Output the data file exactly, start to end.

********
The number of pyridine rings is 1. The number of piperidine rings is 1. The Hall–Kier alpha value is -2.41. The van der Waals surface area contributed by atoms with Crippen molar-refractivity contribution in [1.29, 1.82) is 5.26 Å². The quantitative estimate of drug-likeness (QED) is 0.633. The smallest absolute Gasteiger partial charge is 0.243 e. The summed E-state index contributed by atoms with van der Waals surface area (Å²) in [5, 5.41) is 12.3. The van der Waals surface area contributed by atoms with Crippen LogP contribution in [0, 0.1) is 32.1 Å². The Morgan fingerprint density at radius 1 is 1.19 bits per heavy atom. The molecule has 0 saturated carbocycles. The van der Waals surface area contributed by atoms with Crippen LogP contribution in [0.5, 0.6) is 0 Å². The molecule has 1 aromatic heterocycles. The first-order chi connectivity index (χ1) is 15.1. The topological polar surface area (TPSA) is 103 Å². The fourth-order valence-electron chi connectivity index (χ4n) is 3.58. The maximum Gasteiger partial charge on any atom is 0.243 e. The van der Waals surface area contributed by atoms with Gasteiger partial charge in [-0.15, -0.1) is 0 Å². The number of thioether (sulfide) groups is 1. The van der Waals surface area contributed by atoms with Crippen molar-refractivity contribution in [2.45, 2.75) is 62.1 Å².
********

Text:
The number of pyridine rings is 1. The number of piperidine rings is 1. The Hall–Kier alpha value is -2.41. The van der Waals surface area contributed by atoms with Crippen molar-refractivity contribution in [1.29, 1.82) is 5.26 Å². The quantitative estimate of drug-likeness (QED) is 0.633. The smallest absolute Gasteiger partial charge is 0.243 e. The summed E-state index contributed by atoms with van der Waals surface area (Å²) in [5, 5.41) is 12.3. The van der Waals surface area contributed by atoms with Crippen LogP contribution in [0, 0.1) is 32.1 Å². The Morgan fingerprint density at radius 1 is 1.19 bits per heavy atom. The molecule has 0 saturated carbocycles. The van der Waals surface area contributed by atoms with Crippen LogP contribution in [0.5, 0.6) is 0 Å². The molecule has 1 aromatic heterocycles. The first-order chi connectivity index (χ1) is 15.1. The topological polar surface area (TPSA) is 103 Å². The fourth-order valence-electron chi connectivity index (χ4n) is 3.58. The maximum Gasteiger partial charge on any atom is 0.243 e. The van der Waals surface area contributed by atoms with Gasteiger partial charge in [-0.15, -0.1) is 0 Å². The number of thioether (sulfide) groups is 1. The van der Waals surface area contributed by atoms with Crippen molar-refractivity contribution in [2.45, 2.75) is 62.1 Å².